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  • Open Access

PReS-FINAL-2084: Prevalence of cervical spine involvement in children with juvenile idiopathic arthritis

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Pediatric Rheumatology201311 (Suppl 2) :P96

  • Published:


  • Cervical Spine
  • Juvenile Idiopathic Arthritis
  • Neck Pain
  • Psoriatic Arthritis
  • Initial Manifestation


Cervical spine arthritis is a well-recognized complication of juvenile idiopathic arthritis (JIA). It is usually present in patients with more severe disease.


To evaluate the prevalence of symptomatic cervical spine involvement and their association with MRI findings in children with JIA.


The study was a retrospective study of all patients with JIA followed at University Children's Hospital Ljubljana from September 2010 to January 2013. We reviewed the charts of 206 patients with JIA diagnosed according to the ILAR criteria. Clinical, laboratory data and MRI of cervical spine where available were collected and reviewed.


206 patients, 143 girls (69%) and 63 boys (31%) with JIA were followed at University Children's Hospital Ljubljana from September 2010 to January 2013. Twenty-two out of 206 (11%) patients had pain in the neck and/or limited range of motion of cervical spine. Twelve out of 206 (6%) patients had persistent cervical spine symptoms, MRI of the cervical spine with application of paramagnetic contrast was performed in those. The results revealed inflammation of atlantoaxial (AA) joint without subluxation in 6/206 (3%) patients. Among 6 patients with AA joint inflammation were 5 girls and one boy. Three of them had RF negative polyarthritis, two persistent oligoarthritis and one girl had juvenile psoriatic arthritis. Five out of six (83%) patients were ANA positive and none of them had positive HLA B-27 antigen. In four out of six patients (66%) with AA joint inflammation, the neck pain was an initial manifestation of JIA. Five out of six patients (83%) were treated with anti-TNF alpha agents and demonstrated good clinical recovery.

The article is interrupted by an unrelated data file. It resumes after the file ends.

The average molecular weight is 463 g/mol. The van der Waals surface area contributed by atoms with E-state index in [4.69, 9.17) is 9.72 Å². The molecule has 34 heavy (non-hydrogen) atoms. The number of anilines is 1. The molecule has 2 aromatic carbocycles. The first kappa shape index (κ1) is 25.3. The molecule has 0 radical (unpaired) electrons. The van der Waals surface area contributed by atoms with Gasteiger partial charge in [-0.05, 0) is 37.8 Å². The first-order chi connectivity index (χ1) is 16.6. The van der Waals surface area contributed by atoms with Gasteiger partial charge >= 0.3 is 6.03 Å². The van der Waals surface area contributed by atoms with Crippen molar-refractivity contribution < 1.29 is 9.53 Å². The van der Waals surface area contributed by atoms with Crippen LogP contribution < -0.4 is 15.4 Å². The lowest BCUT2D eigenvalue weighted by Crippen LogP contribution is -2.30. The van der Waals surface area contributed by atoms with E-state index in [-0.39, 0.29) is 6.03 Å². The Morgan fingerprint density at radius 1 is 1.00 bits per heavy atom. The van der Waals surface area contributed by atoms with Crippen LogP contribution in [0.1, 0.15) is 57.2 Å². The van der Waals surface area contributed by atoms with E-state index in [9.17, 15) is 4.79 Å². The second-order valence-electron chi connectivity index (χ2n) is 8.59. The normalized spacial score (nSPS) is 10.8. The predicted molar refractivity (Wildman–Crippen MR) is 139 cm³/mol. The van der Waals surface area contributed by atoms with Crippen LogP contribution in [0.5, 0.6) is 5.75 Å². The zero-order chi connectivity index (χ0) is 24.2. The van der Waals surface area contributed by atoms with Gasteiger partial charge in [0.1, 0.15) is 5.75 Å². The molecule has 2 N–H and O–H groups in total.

The prevalence of AA joint inflammation in our cohort of patients with JIA was 3%. Cervical spine involvement could present as an initial manifestation of JIA and in 83% of our cases demonstrated good clinical response on treatment with anti-TNF alpha agents.

Disclosure of interest

None declared.

Authors’ Affiliations

Pediatrična Klinika, Ljubljana, Slovenia
Clinical Institute of Radiology, Ljubljana, Slovenia


© Semolič et al.; licensee BioMed Central Ltd. 2013

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